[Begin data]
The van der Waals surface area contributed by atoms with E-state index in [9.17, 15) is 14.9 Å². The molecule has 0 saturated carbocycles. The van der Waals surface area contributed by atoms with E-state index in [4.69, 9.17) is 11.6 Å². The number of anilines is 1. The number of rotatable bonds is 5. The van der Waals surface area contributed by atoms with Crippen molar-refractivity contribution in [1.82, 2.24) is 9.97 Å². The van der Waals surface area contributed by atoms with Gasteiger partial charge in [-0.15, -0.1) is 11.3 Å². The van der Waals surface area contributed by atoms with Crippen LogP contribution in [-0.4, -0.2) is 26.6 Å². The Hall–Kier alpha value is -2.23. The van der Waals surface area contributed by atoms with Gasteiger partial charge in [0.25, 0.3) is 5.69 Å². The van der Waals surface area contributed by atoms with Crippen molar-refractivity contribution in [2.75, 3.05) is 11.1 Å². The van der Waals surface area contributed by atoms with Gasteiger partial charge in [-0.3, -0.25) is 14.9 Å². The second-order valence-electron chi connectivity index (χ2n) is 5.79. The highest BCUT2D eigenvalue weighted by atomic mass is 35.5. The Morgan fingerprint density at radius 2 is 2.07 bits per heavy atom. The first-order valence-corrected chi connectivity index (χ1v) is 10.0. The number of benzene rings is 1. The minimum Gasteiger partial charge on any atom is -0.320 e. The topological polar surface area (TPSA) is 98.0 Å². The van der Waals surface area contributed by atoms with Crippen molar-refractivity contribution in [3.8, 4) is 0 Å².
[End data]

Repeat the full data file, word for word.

The van der Waals surface area contributed by atoms with E-state index in [9.17, 15) is 14.9 Å². The molecule has 0 saturated carbocycles. The van der Waals surface area contributed by atoms with E-state index in [4.69, 9.17) is 11.6 Å². The number of anilines is 1. The number of rotatable bonds is 5. The van der Waals surface area contributed by atoms with Crippen molar-refractivity contribution in [1.82, 2.24) is 9.97 Å². The van der Waals surface area contributed by atoms with Gasteiger partial charge in [-0.15, -0.1) is 11.3 Å². The van der Waals surface area contributed by atoms with Crippen LogP contribution in [-0.4, -0.2) is 26.6 Å². The Hall–Kier alpha value is -2.23. The van der Waals surface area contributed by atoms with Gasteiger partial charge in [0.25, 0.3) is 5.69 Å². The van der Waals surface area contributed by atoms with Crippen molar-refractivity contribution in [2.75, 3.05) is 11.1 Å². The van der Waals surface area contributed by atoms with Gasteiger partial charge in [-0.3, -0.25) is 14.9 Å². The second-order valence-electron chi connectivity index (χ2n) is 5.79. The highest BCUT2D eigenvalue weighted by atomic mass is 35.5. The Morgan fingerprint density at radius 2 is 2.07 bits per heavy atom. The first-order valence-corrected chi connectivity index (χ1v) is 10.0. The number of benzene rings is 1. The minimum Gasteiger partial charge on any atom is -0.320 e. The topological polar surface area (TPSA) is 98.0 Å². The van der Waals surface area contributed by atoms with Crippen molar-refractivity contribution in [3.8, 4) is 0 Å².